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Civil Registration


Civil Registration in England began 1 July 1837.  Since that date most births, marriages, and deaths were reported to the registration office.  In 1874 a law was pass that imposed a fee if a birth of death was not recorded—increasing the percentage of vital records that were actually registered.


Birth certificates are red or pink and contain the following information:  registration district, birth date, birth place, name, sex, name of father, name (including surname and maiden name), and when registered.  Marriage certificates are green and contain the church name, location, county, date married, name of groom, name of bride, age of groom, age of bride, profession of groom, groom’s residence at time of marriage, bride’s residence at time of marriage, name of groom’s father, name of bride’s father, profession of groom’s father, profession of bride’s father, and names of witnesses.  Death certificates are black or gray and contain registration district, when died, where died, informant’s name, sex, age at death, name of informant, residence of informant, date registered.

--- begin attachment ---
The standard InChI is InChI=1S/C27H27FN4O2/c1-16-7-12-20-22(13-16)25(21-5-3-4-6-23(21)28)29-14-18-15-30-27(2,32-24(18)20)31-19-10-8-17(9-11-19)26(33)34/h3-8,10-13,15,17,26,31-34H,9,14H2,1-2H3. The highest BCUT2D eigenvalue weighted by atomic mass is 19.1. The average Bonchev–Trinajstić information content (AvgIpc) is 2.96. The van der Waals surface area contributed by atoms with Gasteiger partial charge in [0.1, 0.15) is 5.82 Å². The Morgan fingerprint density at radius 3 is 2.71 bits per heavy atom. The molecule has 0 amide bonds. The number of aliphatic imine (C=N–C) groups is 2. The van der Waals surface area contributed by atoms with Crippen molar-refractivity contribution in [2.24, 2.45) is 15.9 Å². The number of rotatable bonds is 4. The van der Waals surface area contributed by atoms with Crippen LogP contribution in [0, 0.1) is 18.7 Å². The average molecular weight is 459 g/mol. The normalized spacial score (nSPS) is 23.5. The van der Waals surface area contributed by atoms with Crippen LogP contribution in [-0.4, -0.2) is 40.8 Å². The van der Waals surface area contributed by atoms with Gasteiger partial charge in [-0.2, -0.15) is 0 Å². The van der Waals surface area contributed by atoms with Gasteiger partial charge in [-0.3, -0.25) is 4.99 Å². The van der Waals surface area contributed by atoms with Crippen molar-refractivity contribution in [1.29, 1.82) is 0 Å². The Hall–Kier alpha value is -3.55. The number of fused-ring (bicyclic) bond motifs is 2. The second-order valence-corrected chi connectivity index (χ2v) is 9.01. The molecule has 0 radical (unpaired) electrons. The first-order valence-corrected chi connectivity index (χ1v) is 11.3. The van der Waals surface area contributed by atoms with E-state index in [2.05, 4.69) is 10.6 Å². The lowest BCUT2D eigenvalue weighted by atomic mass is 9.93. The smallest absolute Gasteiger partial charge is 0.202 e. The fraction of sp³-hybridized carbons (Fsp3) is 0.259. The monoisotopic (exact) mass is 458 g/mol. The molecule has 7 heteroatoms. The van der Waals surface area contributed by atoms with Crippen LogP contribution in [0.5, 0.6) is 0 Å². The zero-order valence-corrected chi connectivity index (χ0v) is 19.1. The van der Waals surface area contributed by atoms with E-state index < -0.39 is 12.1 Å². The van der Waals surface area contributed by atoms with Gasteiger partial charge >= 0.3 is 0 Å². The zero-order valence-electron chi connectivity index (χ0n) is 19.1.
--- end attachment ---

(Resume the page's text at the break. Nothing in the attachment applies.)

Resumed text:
Sample Marriage Certificate


Because only the index to the civil registration is available to the general public, the process for obtaining a civil registration certificate is to first search the indexes and then order a copy of the certificate from England.  The index is divided into three month periods.  Each index contains births, marriages, or deaths for one quarter of the year.  Approximately 20% of the index have been put on-line at FreeBMD.  The rest of the indexes to the Civil Registration are available on microfilm at the Family History Library.  See the Family History Library Catalogue for film numbers.


The original certificates can be ordered by phone, fax, or post from the Office of National Statistics.  See their website at for prices, order forms, and details.


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Next:  Probate Records

© 2002 Jeffrey Wilde